I don’t think there was ever a pressure on LTJ to be something they weren’t on In With The Out Crowd, they were just caught up in a major label system that needed a success at whatever cost to continue to perpetuate itself. That would have been the same for 2003’s Anthem. The difference three years later was that the old rule book had been thrown out the window, and with it, the conviction that had made Anthem one of the boldest moments in the band’s history to date.

The band already had a history with appointed producer Howard Benson, working with him on Hello Rockview, still one of their most celebrated records and coincidentally, their second release the first time they were on a major label (Capitol). Could history repeat itself? Benson was fresh off working with Hoobastank, one of the few survivors of nu-metal who he shepherded for their career changing mega hit, The Reason.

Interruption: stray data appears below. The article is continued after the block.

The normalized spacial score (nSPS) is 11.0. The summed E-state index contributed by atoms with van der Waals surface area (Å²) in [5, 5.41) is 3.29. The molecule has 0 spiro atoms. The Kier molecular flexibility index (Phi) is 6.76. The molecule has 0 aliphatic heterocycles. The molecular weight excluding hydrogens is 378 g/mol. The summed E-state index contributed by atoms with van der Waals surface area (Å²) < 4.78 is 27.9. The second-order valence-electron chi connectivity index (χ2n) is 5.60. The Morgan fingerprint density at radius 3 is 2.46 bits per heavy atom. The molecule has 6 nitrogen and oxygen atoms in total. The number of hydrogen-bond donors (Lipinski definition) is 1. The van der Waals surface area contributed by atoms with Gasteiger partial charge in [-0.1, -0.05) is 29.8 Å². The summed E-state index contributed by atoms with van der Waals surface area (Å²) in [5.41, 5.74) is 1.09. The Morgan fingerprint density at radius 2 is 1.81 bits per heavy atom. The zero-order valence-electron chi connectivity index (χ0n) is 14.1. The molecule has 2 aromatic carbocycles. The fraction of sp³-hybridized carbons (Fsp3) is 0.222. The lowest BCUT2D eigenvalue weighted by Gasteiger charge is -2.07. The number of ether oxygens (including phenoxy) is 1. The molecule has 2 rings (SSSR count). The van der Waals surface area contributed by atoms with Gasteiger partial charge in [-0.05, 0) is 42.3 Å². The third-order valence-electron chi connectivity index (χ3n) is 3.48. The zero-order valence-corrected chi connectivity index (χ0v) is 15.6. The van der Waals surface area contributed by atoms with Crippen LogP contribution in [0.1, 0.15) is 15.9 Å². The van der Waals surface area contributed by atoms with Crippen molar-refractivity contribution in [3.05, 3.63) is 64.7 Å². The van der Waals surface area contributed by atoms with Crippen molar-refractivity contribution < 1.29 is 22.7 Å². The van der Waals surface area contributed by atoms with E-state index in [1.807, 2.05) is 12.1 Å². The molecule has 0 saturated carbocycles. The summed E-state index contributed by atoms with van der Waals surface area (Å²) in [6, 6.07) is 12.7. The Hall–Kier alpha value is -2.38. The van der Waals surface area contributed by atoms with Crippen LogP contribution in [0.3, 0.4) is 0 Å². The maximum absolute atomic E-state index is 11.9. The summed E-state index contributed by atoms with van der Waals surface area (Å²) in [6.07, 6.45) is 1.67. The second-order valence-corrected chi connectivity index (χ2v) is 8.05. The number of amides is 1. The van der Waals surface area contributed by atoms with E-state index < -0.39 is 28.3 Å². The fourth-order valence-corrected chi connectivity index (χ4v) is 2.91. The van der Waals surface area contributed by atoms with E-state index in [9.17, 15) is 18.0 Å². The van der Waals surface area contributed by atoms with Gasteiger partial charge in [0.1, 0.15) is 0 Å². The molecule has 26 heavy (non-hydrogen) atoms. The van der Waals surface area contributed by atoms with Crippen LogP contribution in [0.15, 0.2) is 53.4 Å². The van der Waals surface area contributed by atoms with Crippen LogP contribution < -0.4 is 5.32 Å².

Now you know Warner wouldn’t have cared all that much what Less Than Jake’s next release sounded like, nor would they have had much confidence at what might resonate, but pairing the band with someone they’d feel comfortable working with, who’d also had recent success with a band in the rock genre (broadly speaking) was certainly a sign of the label hedging their bets. In additional to this, why limit your potential success to the songwriting abilities of five musicians when you could bring in extra external expertise (I’m terming this ‘the three ex’s strategy’ – ex.ex.ex). For the first time, the band experimented (damn, there’s another ex) with ‘co-writes’.